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(al'' bi gloo' tide)Albiglutide injection will no longer be available in the United States after July 2018. If you are currently using albiglutide injection, you should call your doctor to discuss switching to another treatment. Albiglutide injection may increase the risk that you will develop tumors of the thyroid gland, including medullary thyroid carcinoma (MTC; a type of thyroid cancer). Laboratory animals who were given medications similar to albiglutide developed tumors, but it is not known if these medications increase the risk of tumors in humans. Tell your doctor if you or anyone in your family has or has ever had MTC or Multiple Endocrine Neoplasia syndrome type 2 (MEN 2; condition that causes tumors in more than one gland in the body). If so, your doctor will probably tell you not to use albiglutide injection. If you experience any of the following symptoms, call your doctor immediately: a lump or swelling in the neck; hoarseness; difficulty swallowing; or shortness of breath. Keep all appointments with your doctor and the laboratory. Your doctor may order certain tests to check your body's response to albiglutide injection. Talk to your doctor about the risks of using albiglutide injection.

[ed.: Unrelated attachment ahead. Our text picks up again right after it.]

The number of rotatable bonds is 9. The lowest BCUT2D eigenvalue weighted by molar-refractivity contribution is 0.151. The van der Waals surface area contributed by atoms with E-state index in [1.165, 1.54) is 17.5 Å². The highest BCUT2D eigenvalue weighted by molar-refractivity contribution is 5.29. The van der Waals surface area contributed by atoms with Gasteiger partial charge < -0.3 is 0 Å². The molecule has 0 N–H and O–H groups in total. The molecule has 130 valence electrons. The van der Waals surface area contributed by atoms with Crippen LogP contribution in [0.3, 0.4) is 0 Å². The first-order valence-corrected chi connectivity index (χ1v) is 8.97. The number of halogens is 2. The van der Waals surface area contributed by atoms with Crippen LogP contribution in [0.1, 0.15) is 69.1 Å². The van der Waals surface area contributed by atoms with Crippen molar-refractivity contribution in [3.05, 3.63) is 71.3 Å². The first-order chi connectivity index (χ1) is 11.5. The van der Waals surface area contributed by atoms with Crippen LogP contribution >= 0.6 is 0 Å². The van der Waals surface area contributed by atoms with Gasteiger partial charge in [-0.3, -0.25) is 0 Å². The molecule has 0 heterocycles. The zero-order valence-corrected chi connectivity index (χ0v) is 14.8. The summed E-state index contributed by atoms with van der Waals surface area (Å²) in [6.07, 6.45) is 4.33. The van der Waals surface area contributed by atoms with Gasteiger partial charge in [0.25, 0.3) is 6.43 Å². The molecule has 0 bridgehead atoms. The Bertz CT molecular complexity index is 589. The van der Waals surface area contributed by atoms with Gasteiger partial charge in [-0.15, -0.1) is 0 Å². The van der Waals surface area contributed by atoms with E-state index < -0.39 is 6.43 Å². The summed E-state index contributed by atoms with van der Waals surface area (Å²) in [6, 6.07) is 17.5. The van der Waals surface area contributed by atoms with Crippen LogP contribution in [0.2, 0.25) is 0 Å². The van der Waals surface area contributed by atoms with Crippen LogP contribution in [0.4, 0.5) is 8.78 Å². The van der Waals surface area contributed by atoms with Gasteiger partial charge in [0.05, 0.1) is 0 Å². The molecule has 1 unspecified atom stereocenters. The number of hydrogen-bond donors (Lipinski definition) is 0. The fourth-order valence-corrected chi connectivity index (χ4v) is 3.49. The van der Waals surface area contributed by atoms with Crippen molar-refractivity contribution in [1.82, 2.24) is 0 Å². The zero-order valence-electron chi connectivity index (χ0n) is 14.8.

Before using albiglutide injection,
- tell your doctor and pharmacist if you are allergic to albiglutide, any other medications, or any of the ingredients in albiglutide injection. Ask your pharmacist or check the Medication Guide for a list of the ingredients.
- tell your doctor and pharmacist what other prescription and nonprescription medications, vitamins, nutritional supplements, and herbal products you are taking or plan to take. It is especially important to tell your doctor about all the medications you take by mouth because albiglutide may change the way your body absorbs these medications. Also be sure to mention insulin or oral medications for diabetes especially sulfonylureas, including chlorpropamide (Diabinese), glimepiride (Amaryl, in Avandaryl, in Duetact), glipizide (Glucotrol), glyburide (DiaBeta, Glynase, in Glucovance), tolazamide, and tolbutamide. Your doctor may need to change the doses of your medications or monitor you carefully for side effects.
- tell your doctor if you have or have ever had pancreatitis (inflammation of the pancreas); severe stomach problems, including gastroparesis (slowed movement of food from the stomach to the small intestine) or problems digesting food; or kidney or liver disease.
- tell your doctor if you are pregnant, plan to become pregnant, or are breast-feeding. If you become pregnant while using albiglutide injection, call your doctor.
- ask your doctor what to do if you get sick, develop an infection or fever, or experience unusual stress. These conditions can affect your blood sugar and the amount of albiglutide you may need.
- redness, swelling, or itching at the site of the injection
- cough or flu-like symptoms
- ongoing pain that begins in the upper left or middle of the stomach but may spread to the back
- difficulty breathing